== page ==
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New Owner Saves NY Nuclear Power Plant From Closing

The Entergy Corp. plant by Lake Ontario employs more than 600 people and produces enough electricity to power more than 800,000 homes.

SCRIBA, N.Y. (AP) — A week after New York regulators adopted a subsidy policy for nuclear power plants, Exelon Generation said Tuesday that it will assume ownership of the FitzPatrick plant in upstate New York, saving it from closing.

The Entergy Corp. plant by Lake Ontario employs more than 600 people and produces enough electricity to power more than 800,000 homes.

Chicago-based Exelon, which runs the nearby Nine Mile Point reactors, will benefit from ratepayer subsidies that compensate nuclear reactors for clean emissions. The total subsidies would come to an estimated $965 million the first two years and could reach $7.6 billion over 12 years.

"This monumental regulatory approach to providing an economic basis to the nuclear plants in these communities is huge," Exelon President Chris Crane said at a press conference at the power plant. "It allows us as Exelon to turn around and start today to invest four to five hundred million dollars to these plants to keep them safe and secure and the jobs that they'll provide. It also allows us to have the platform to start the dialogue across the country."

New York's four nuclear plants are facing difficult times amid low power prices. Exelon had considered retiring the Ginna plant along Lake Ontario near Rochester before the approval of a surcharge. Some analysts say lessnuclear power would require New York to rely more heavily on electricity generated from greenhouse gas-emitting fossil fuels and could result in price increases.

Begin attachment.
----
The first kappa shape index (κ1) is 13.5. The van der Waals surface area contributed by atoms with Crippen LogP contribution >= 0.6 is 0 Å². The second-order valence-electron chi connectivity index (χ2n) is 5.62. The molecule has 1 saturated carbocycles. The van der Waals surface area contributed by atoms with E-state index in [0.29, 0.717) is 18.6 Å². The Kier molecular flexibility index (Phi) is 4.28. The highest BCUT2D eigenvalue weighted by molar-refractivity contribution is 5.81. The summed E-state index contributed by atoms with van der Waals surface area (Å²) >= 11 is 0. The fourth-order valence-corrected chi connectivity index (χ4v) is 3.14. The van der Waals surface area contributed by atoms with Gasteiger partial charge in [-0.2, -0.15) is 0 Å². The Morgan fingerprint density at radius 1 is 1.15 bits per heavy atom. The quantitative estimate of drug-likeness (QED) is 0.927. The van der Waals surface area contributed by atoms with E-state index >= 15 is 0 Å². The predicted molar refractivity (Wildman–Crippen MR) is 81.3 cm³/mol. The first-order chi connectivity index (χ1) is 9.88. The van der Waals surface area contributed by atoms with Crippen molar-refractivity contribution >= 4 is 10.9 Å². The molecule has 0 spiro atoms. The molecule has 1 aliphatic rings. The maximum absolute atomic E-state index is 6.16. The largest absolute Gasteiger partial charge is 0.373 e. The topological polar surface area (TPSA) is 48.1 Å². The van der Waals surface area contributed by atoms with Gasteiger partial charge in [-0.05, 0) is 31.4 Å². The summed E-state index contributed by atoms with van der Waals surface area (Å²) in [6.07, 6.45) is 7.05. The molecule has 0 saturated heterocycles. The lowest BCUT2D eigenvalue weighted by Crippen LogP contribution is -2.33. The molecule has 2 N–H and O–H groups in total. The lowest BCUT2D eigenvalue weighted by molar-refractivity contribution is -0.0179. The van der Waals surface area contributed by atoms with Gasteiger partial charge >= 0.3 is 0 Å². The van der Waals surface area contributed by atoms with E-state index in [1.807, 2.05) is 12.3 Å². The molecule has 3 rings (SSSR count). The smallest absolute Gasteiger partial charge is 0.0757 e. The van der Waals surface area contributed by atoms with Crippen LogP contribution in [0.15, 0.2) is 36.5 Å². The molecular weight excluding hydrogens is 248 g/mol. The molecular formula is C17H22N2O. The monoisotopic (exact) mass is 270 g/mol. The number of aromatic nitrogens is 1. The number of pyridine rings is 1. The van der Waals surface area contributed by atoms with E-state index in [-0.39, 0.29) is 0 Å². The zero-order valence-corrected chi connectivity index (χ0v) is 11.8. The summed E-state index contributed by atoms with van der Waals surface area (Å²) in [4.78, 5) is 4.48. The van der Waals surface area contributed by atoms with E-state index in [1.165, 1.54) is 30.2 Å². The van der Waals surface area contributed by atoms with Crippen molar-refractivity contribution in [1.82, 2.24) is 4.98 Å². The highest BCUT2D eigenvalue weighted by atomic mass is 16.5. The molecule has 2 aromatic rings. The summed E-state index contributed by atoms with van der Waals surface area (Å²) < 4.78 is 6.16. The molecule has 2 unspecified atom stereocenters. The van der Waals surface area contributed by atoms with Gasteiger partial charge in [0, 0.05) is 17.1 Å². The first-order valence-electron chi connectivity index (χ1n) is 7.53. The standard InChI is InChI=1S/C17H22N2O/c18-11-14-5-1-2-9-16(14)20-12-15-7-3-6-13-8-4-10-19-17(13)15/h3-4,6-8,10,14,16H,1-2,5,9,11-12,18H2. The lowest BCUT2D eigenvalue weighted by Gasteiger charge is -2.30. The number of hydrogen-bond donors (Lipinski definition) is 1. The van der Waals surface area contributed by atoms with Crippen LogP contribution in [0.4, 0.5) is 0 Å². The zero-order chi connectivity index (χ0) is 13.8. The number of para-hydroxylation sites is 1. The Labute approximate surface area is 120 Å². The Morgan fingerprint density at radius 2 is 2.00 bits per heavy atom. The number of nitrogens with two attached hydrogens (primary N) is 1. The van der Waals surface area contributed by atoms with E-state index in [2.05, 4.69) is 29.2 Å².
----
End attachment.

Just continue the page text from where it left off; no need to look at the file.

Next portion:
Entergy in November announced plans to close its 41-year-old plant, citing high operational costs, low natural gasprices and a "flawed" energy market. The $110 million deal with Excelon, subject to regulatory approval, is expected to close in the second quarter of next year.

Gov. Andrew Cuomo said he believes in a "realistic" clean energy policy and the union movement, and said that the loss of 615 jobs with average pay of $120,000 would be devastating to the region.

"I think it's time the state steps in and helps the workforce in upstate New York," he said.

The state aims to generate half its power from renewable sources by the year 2030, double the current amount, in an ambitious plan that will rely on big subsidies to nuclear power plants to help reduce the state's reliance on fossil fuels.

Cuomo set that goal last year. At the same time he has called for the closure of the state's fourth nuclear plant, the Entergy-owned Indian Point facility on the Hudson River just north of New York City, saying it is located too close to the nation's largest population center.

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